How to Remedy with Empathy: Be nonjudgmental and mindful.
You are responsible for your actions and reactions in a relationship. The real power lies in the only thing you can control and change: your own attitudes and actions. Work to reduce your habits that detract from love, like unfair expectations or harsh criticisms. Become cognizant of your feelings and actions and the role you play in the quality of your relationship. Avoid passing judgment, work to understand your partner’s point of view, and communicate your perspective, too. Reignite love through your actions. The more your partner feels understood and appreciated, the more closeness will begin to unfold.
Challenge: “If we’re not bickering, we’re hardly communicating at all.”
What Typically Happens: Simple miscommunications snowball into an unrelenting cycle of arguments, cold shoulders, and hurt feelings. Then fighting can become the only way we connect, but this dynamic degrades relationships.
I often tell couples I’m working with about a client years ago who said to me, “If my wife doesn’t even like me, why would I stay married to her?” When I asked him how he had reached his conclusions, he said it was the comments she made and how she treated him. In reality, his wife adored him! To cope with stress around her job and finances, she criticized many of his behaviors and decisions. His interpretations of her treatment of him were skewed and she was unaware of how her criticisms impacted him or how he felt.
Related reading: Turn Complaints into Closeness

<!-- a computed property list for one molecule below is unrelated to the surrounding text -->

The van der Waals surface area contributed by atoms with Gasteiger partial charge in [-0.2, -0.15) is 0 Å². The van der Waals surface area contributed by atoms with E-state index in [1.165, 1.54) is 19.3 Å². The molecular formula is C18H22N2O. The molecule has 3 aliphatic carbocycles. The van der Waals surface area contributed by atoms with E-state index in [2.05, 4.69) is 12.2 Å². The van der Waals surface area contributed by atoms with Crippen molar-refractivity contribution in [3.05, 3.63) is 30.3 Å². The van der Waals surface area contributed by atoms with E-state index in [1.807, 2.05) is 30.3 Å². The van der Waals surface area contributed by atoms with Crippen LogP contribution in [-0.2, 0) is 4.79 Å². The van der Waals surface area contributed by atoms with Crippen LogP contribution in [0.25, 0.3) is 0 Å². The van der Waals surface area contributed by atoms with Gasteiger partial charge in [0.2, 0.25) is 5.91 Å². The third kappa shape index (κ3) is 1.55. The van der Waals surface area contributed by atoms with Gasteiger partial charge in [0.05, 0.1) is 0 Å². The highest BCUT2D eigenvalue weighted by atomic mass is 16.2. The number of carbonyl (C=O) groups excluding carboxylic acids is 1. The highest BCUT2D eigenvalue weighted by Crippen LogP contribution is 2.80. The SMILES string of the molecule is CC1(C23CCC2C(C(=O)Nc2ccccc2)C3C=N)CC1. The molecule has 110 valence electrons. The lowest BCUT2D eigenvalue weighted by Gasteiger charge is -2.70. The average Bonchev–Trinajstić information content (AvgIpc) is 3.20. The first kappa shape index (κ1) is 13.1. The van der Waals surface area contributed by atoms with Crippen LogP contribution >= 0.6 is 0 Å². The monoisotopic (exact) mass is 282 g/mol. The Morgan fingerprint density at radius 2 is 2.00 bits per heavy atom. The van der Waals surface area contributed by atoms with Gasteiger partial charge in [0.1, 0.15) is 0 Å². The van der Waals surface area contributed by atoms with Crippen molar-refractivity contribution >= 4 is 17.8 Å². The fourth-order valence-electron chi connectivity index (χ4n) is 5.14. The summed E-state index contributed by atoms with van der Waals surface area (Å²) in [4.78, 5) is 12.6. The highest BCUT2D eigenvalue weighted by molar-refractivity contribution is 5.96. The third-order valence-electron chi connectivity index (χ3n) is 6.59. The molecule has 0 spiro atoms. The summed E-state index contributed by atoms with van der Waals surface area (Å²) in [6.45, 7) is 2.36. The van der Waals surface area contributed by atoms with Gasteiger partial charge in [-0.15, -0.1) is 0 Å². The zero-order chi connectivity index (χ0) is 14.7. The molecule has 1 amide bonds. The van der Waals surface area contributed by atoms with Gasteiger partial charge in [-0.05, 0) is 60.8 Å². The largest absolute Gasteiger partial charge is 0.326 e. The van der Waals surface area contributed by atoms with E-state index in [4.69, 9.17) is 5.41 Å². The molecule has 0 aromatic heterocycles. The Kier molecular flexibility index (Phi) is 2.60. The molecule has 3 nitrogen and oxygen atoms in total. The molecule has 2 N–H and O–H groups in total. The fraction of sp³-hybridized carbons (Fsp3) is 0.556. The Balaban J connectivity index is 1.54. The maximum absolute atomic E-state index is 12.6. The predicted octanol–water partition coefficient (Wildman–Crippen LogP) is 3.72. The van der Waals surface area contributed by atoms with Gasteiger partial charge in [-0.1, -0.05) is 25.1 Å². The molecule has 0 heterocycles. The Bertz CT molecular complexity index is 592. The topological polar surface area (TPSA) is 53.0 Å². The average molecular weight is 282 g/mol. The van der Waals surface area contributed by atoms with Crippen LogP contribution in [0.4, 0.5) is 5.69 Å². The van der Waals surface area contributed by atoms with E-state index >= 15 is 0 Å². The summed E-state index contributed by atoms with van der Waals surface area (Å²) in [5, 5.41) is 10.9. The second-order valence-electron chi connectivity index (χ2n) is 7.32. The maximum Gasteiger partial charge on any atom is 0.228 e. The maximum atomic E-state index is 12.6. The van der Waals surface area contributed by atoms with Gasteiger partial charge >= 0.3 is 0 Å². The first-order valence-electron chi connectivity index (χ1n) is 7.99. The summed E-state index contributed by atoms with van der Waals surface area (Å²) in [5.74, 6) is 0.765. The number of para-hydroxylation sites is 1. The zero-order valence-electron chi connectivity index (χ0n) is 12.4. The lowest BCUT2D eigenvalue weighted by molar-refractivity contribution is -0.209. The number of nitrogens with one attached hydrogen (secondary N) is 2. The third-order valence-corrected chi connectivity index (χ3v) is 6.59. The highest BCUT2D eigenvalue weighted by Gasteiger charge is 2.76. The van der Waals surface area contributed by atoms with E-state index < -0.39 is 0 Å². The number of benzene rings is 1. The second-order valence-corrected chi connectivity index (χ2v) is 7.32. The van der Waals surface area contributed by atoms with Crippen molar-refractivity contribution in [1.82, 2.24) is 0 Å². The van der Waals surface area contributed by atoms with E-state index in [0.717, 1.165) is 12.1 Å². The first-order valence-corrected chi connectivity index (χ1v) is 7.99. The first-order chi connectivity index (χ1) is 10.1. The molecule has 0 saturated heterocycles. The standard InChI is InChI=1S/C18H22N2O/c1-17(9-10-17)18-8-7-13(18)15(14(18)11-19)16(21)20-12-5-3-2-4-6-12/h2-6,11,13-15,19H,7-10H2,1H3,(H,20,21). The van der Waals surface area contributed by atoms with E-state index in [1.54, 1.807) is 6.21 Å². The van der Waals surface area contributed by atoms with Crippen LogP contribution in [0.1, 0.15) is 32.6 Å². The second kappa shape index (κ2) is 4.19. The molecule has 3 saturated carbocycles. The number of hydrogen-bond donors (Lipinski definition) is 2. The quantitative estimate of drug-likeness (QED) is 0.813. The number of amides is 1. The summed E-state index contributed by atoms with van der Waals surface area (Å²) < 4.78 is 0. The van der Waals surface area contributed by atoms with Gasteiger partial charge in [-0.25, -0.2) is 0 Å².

How to Remedy with Empathy: Use the Stop, Drop, and Roll Method.
Stop trying to get your point across. Drop your defenses (don’t minimize feelings, argue, use sarcasm, or interrupt). Roll into a safer experience of each other by getting curious and asking open-ended questions. Encourage your spouse to explain how they feel and show interest in what they say. Sometimes a minor insight into your partner’s experience can transform misunderstandings to compassion.
Real Empathy, Real Solutions
According to Leon Seltzer, Ph.D., few of us naturally have the awareness or emotional intelligence and resilience needed to automatically respond to challenges with empathy. In any committed relationship, we often bring with us the limited tools we learned growing up. Luckily, empathy is a learned skill that, if practiced regularly, can strengthen your bond and your marriage.
If you’re ready to hone your skills and take the next step to improve your marriage, learn empathy. At Heartmanity, we view empathy as vital to relationship as food and water are to our physical bodies. And if you're serious about up-leveling your abilities that will help you in every relationship, try out our self-coaching workbook: Real Empathy, Real Solutions.